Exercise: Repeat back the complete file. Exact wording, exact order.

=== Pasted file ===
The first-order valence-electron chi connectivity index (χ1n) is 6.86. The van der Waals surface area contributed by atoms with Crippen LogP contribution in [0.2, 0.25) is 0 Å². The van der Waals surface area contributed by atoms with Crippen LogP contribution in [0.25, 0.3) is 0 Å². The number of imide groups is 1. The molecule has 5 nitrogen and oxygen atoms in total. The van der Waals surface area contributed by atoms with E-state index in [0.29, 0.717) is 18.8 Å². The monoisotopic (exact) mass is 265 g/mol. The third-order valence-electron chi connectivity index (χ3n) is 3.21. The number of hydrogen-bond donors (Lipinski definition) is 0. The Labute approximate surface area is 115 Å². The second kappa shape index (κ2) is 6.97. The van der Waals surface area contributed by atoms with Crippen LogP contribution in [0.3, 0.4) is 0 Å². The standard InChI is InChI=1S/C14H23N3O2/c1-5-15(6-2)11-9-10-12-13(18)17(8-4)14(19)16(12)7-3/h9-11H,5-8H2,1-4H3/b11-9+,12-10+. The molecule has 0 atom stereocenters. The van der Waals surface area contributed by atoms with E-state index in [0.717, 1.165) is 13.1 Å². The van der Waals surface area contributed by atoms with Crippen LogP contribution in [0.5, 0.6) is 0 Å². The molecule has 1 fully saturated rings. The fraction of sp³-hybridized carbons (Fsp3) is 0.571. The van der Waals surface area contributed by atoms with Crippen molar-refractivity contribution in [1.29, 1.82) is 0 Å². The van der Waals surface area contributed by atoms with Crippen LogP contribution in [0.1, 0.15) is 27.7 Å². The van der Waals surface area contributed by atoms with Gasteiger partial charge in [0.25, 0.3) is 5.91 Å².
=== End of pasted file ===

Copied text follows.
The first-order valence-electron chi connectivity index (χ1n) is 6.86. The van der Waals surface area contributed by atoms with Crippen LogP contribution in [0.2, 0.25) is 0 Å². The van der Waals surface area contributed by atoms with Crippen LogP contribution in [0.25, 0.3) is 0 Å². The number of imide groups is 1. The molecule has 5 nitrogen and oxygen atoms in total. The van der Waals surface area contributed by atoms with E-state index in [0.29, 0.717) is 18.8 Å². The monoisotopic (exact) mass is 265 g/mol. The third-order valence-electron chi connectivity index (χ3n) is 3.21. The number of hydrogen-bond donors (Lipinski definition) is 0. The Labute approximate surface area is 115 Å². The second kappa shape index (κ2) is 6.97. The van der Waals surface area contributed by atoms with Crippen LogP contribution in [0.3, 0.4) is 0 Å². The standard InChI is InChI=1S/C14H23N3O2/c1-5-15(6-2)11-9-10-12-13(18)17(8-4)14(19)16(12)7-3/h9-11H,5-8H2,1-4H3/b11-9+,12-10+. The molecule has 0 atom stereocenters. The van der Waals surface area contributed by atoms with E-state index in [0.717, 1.165) is 13.1 Å². The van der Waals surface area contributed by atoms with Crippen LogP contribution in [0.5, 0.6) is 0 Å². The molecule has 1 fully saturated rings. The fraction of sp³-hybridized carbons (Fsp3) is 0.571. The van der Waals surface area contributed by atoms with Crippen molar-refractivity contribution in [1.29, 1.82) is 0 Å². The van der Waals surface area contributed by atoms with Crippen LogP contribution in [0.1, 0.15) is 27.7 Å². The van der Waals surface area contributed by atoms with Gasteiger partial charge in [0.25, 0.3) is 5.91 Å².